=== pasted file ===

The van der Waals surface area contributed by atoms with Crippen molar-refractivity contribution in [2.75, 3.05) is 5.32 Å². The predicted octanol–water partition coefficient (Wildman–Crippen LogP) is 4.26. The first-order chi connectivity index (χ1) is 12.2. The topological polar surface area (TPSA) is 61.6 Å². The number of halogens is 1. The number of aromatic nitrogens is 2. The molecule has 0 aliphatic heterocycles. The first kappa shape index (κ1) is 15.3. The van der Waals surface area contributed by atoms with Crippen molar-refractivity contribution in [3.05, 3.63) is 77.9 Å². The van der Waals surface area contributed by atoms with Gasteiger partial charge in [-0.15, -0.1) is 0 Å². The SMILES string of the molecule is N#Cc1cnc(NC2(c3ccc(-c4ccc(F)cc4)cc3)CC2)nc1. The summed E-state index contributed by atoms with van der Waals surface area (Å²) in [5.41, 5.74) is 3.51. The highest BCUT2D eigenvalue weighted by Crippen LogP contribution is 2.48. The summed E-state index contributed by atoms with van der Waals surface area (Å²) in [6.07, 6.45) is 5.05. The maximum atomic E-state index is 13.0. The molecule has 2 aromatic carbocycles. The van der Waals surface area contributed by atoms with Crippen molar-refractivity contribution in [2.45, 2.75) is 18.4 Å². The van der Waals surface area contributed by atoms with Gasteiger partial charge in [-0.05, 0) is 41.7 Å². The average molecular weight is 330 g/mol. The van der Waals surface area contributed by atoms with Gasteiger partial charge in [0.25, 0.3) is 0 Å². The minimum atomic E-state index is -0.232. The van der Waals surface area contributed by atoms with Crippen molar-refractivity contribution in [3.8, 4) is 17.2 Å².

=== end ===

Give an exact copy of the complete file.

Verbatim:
The van der Waals surface area contributed by atoms with Crippen molar-refractivity contribution in [2.75, 3.05) is 5.32 Å². The predicted octanol–water partition coefficient (Wildman–Crippen LogP) is 4.26. The first-order chi connectivity index (χ1) is 12.2. The topological polar surface area (TPSA) is 61.6 Å². The number of halogens is 1. The number of aromatic nitrogens is 2. The molecule has 0 aliphatic heterocycles. The first kappa shape index (κ1) is 15.3. The van der Waals surface area contributed by atoms with Crippen molar-refractivity contribution in [3.05, 3.63) is 77.9 Å². The van der Waals surface area contributed by atoms with Gasteiger partial charge in [-0.15, -0.1) is 0 Å². The SMILES string of the molecule is N#Cc1cnc(NC2(c3ccc(-c4ccc(F)cc4)cc3)CC2)nc1. The summed E-state index contributed by atoms with van der Waals surface area (Å²) in [5.41, 5.74) is 3.51. The highest BCUT2D eigenvalue weighted by Crippen LogP contribution is 2.48. The summed E-state index contributed by atoms with van der Waals surface area (Å²) in [6.07, 6.45) is 5.05. The maximum atomic E-state index is 13.0. The molecule has 2 aromatic carbocycles. The van der Waals surface area contributed by atoms with Crippen molar-refractivity contribution in [2.45, 2.75) is 18.4 Å². The van der Waals surface area contributed by atoms with Gasteiger partial charge in [-0.05, 0) is 41.7 Å². The average molecular weight is 330 g/mol. The van der Waals surface area contributed by atoms with Gasteiger partial charge in [0.25, 0.3) is 0 Å². The minimum atomic E-state index is -0.232. The van der Waals surface area contributed by atoms with Crippen molar-refractivity contribution in [3.8, 4) is 17.2 Å².